I want to be Jane Fishman when I grow up.
A few weeks back I had the delight of spending a morning with the writer and gardener known and loved around these parts for her funny, thoughtful prose in the Savannah Morning News and her whomping bi-yearly plant swaps, where last October I picked up some kind of overachieving looping-leafed lily that’s giving the fig ivy a run for space.
(Yes, we just missed the April swap, dangit. I must’ve been at a kid soccer game, or at synagogue, or most likely, digging around in my own cucumber seedlings and chasing the chickens away from the kale.)
Jane’s as hilarious and unpretentious as they come, cheerfully admitting to lackadaisical watering and writing habits. Still, she manages to grow a whole lot of food and flowers and a weekly column to boot, so she can’t possibly be as lazy as she claims. She also recently published a book, The Dirt on Jane, so actually, I’m not buying the slacker routine at all.
I first met Jane at synagogue probably 17 years ago, which she will tell you must have been some special occasion since she’s not much into organized religion. It was my first visit to Savannah to see the boy-who-would-become-my-husband’s hometown, and of course, the nice lady-who-would-become-my-mother-in-law wanted to show me the gorgeous historic temple where she served as a docent. For whatever reason, Jane attended the same Friday night service, and when my future MIL saw her at the kiddush, she insisted we be introduced because we had much in common since back then, as now, I was a newspaper columnist myself.
I wasn’t so young and arrogant that I couldn’t tell there was no way I was in this lady’s league, and I felt a little shy when I came face to face with that saucy smile and twinkling eyes.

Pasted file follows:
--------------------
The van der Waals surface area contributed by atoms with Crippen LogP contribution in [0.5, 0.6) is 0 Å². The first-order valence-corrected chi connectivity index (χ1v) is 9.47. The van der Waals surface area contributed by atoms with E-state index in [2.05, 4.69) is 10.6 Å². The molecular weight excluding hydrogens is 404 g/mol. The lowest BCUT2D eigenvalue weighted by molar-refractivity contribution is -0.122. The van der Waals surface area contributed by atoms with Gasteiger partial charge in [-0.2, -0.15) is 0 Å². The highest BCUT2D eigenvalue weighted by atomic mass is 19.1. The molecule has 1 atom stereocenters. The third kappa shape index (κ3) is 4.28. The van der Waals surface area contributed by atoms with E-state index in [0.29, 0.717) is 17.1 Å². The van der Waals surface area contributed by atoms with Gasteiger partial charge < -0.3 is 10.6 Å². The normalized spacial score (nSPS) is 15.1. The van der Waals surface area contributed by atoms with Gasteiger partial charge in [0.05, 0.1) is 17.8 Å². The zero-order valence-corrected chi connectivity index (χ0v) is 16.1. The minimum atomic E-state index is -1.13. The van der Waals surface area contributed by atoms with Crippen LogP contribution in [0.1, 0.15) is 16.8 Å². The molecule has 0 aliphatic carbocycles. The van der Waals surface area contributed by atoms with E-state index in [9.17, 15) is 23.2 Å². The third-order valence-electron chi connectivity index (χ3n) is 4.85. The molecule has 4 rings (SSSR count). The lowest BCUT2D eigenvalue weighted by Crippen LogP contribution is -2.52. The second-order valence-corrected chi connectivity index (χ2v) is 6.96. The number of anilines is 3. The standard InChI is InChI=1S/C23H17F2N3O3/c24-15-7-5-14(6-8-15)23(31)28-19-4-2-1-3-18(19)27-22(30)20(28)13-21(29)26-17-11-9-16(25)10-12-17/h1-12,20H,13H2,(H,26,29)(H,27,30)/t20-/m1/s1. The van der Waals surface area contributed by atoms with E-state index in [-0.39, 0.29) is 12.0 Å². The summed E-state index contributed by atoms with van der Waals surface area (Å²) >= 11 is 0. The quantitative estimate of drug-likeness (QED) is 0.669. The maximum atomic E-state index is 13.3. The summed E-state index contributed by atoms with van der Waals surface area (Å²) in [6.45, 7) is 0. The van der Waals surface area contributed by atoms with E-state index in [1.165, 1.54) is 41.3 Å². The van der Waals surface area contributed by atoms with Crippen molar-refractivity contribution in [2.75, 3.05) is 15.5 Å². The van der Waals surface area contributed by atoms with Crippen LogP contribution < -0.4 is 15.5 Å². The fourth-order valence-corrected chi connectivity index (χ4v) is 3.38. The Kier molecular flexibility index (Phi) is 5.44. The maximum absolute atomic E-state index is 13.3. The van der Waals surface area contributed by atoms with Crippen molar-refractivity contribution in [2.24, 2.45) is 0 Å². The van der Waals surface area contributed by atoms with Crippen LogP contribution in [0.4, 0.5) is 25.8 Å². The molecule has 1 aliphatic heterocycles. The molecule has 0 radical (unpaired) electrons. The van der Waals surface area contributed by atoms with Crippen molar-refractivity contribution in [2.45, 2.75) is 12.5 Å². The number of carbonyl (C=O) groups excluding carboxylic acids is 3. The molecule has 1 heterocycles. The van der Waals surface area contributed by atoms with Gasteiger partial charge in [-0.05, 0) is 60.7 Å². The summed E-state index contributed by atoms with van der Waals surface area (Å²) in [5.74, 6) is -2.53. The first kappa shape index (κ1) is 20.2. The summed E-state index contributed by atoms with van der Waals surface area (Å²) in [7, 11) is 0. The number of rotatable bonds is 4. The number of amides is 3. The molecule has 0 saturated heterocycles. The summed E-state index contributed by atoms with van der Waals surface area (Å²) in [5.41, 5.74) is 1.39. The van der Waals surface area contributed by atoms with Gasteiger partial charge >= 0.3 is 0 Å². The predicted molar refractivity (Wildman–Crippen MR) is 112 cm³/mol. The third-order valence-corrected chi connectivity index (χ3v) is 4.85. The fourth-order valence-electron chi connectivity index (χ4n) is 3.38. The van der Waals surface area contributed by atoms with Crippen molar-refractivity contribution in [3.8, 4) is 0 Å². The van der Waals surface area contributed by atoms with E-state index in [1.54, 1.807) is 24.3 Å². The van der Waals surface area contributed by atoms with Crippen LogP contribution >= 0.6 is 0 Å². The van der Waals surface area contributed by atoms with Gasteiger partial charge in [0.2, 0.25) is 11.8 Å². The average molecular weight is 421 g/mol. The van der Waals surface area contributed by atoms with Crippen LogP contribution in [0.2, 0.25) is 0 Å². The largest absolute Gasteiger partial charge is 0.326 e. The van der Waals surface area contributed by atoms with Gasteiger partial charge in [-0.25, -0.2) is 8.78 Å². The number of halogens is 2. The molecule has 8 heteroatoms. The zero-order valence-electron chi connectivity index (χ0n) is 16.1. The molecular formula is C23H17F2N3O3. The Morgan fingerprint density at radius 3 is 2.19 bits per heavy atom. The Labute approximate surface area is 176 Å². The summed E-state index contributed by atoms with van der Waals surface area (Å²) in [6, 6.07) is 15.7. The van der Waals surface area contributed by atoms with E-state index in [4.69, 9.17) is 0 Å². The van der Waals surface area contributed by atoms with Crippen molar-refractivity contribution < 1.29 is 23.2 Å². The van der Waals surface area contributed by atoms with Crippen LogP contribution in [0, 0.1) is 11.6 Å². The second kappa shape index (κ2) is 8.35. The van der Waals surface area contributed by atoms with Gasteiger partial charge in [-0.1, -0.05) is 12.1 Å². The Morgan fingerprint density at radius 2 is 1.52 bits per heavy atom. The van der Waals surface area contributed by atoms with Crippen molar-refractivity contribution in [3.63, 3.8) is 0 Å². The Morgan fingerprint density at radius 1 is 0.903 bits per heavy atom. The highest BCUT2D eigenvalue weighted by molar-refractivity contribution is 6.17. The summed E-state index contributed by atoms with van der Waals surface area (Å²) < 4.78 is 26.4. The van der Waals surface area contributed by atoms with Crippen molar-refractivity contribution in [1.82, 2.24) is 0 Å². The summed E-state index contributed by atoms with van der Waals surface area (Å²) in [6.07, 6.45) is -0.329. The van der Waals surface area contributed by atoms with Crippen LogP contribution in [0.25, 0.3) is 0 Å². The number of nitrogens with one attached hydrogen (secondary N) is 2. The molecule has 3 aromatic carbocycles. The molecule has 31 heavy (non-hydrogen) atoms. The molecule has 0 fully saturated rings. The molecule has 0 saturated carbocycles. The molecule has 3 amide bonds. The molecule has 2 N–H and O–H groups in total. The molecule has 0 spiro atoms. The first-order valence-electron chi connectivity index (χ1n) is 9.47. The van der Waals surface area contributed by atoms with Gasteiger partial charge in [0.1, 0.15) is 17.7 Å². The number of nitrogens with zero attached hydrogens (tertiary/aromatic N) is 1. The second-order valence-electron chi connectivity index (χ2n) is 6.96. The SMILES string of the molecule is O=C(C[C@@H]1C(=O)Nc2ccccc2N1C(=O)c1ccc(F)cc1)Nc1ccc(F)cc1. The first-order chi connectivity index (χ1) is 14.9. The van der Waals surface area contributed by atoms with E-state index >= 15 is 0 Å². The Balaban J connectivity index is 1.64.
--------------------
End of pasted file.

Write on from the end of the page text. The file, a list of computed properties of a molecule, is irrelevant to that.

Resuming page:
She looked me up and down and said, “San Francisco, huh?” and then just laughed and patted me on the shoulder. We toasted bagels.
Years later, after my MIL got sick and it was time to move ourselves to the deep and dirty South to help, I consoled myself that any place where a Jewish pot-growing lesbian wrote for the daily paper couldn’t be too backwards.
Ms. Jane was entertaining some out of town guests when I stopped by Foxy Loxy; that’s Jane in the middle, surrounded by old Arkansas pals Rae Hahn (left) and Elaine Burks. Foxy as the sign says, right?
It got funny fast. Rae, whose been a hippie longer than I’ve been alive and I am NOT so young, and Jane were batting old stories about living at the Eureka Springs, AK commune back and forth when I noticed Rae was wearing a chai.
“Many Jews in Arkansas?” I asked.
She rolled her eyes and said, “You know what the dental hygienist said about my necklace the other day? ‘What a cute little dog!’ Can you believe that?”
We all cracked up. A chai as a little dog? Only Jews could belly laugh over this. Then the subject of making homemade lox came up, and I was about to share my recipe when Rae interrupted with “First, you get a boat…”
More cackling. I wanted to go home with these women, but I had to get back to work. If I keep on writing and gardening and smoking a joint or two (btw, Happy 4/20, y’all!) maybe I’ll earn my place.
Before I left, Jane kindly signed a copy of her book, which I read over the weekend instead of turning the compost and thinning the beet seedlings.
Bearing a picture of the author as the Collard Green Queen wearing a boa of leafy greens, The Dirt on Jane is an “anti-memoir” about life in Savannah’s not-so-enviable neighborhoods and shlepping to Detroit to visit her ailing mother, who was deteriorating from dementia, much like my MIL is now. I shed tears over a few chapters, but mostly laughed and nodded my head, murmuring “Say it, sister.”
Then, VOTE for it for “Best Local Book” in Connect’s Best of Savannah poll. (Do it, for me. I want to party with Jane at the awards ceremony.)
I never did get around to giving Rae my lox recipe, so here it is:
Cover a nice fillet of wild-caught salmon with two parts kosher salt, one part brown sugar and some chopped dill. Stick it in a plastic bag and chill it overnight in the fridge, maybe to the next afternoon. Rinse off and pat dry. Serve on bagels or eat forkfuls plain, depending on your munchie intensity.